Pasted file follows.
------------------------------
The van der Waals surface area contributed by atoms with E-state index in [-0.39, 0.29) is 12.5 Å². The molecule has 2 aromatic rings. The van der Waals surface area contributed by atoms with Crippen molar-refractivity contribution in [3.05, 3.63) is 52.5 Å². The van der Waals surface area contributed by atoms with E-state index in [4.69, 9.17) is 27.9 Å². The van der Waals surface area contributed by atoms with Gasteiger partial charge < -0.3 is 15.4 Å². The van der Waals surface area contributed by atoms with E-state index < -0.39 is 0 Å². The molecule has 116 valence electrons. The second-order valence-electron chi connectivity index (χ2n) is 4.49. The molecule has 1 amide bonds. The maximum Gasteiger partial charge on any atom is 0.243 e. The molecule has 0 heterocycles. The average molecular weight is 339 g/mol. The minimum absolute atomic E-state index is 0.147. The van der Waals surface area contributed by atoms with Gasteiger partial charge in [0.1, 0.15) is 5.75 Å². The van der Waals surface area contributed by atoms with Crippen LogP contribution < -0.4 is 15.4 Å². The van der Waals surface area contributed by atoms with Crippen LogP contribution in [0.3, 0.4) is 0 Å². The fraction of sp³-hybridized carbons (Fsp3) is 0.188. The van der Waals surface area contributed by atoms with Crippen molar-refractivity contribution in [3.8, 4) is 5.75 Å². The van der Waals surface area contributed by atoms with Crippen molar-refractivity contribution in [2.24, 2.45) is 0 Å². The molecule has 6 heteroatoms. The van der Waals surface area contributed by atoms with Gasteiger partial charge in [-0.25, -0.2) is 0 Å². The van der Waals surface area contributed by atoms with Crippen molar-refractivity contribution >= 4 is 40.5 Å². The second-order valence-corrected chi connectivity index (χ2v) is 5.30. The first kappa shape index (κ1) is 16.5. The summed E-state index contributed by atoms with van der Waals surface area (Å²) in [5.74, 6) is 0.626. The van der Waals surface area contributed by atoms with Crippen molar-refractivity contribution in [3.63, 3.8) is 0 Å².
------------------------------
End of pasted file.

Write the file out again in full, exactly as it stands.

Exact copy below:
The van der Waals surface area contributed by atoms with E-state index in [-0.39, 0.29) is 12.5 Å². The molecule has 2 aromatic rings. The van der Waals surface area contributed by atoms with Crippen molar-refractivity contribution in [3.05, 3.63) is 52.5 Å². The van der Waals surface area contributed by atoms with E-state index in [4.69, 9.17) is 27.9 Å². The van der Waals surface area contributed by atoms with Gasteiger partial charge < -0.3 is 15.4 Å². The van der Waals surface area contributed by atoms with E-state index < -0.39 is 0 Å². The molecule has 116 valence electrons. The second-order valence-electron chi connectivity index (χ2n) is 4.49. The molecule has 1 amide bonds. The maximum Gasteiger partial charge on any atom is 0.243 e. The molecule has 0 heterocycles. The average molecular weight is 339 g/mol. The minimum absolute atomic E-state index is 0.147. The van der Waals surface area contributed by atoms with Gasteiger partial charge in [0.1, 0.15) is 5.75 Å². The van der Waals surface area contributed by atoms with Crippen LogP contribution < -0.4 is 15.4 Å². The van der Waals surface area contributed by atoms with Crippen LogP contribution in [0.3, 0.4) is 0 Å². The fraction of sp³-hybridized carbons (Fsp3) is 0.188. The van der Waals surface area contributed by atoms with Crippen molar-refractivity contribution in [3.8, 4) is 5.75 Å². The van der Waals surface area contributed by atoms with Crippen molar-refractivity contribution in [2.24, 2.45) is 0 Å². The molecule has 6 heteroatoms. The van der Waals surface area contributed by atoms with Gasteiger partial charge in [-0.25, -0.2) is 0 Å². The van der Waals surface area contributed by atoms with Crippen molar-refractivity contribution >= 4 is 40.5 Å². The second-order valence-corrected chi connectivity index (χ2v) is 5.30. The first kappa shape index (κ1) is 16.5. The summed E-state index contributed by atoms with van der Waals surface area (Å²) in [5.74, 6) is 0.626. The van der Waals surface area contributed by atoms with Crippen molar-refractivity contribution in [3.63, 3.8) is 0 Å².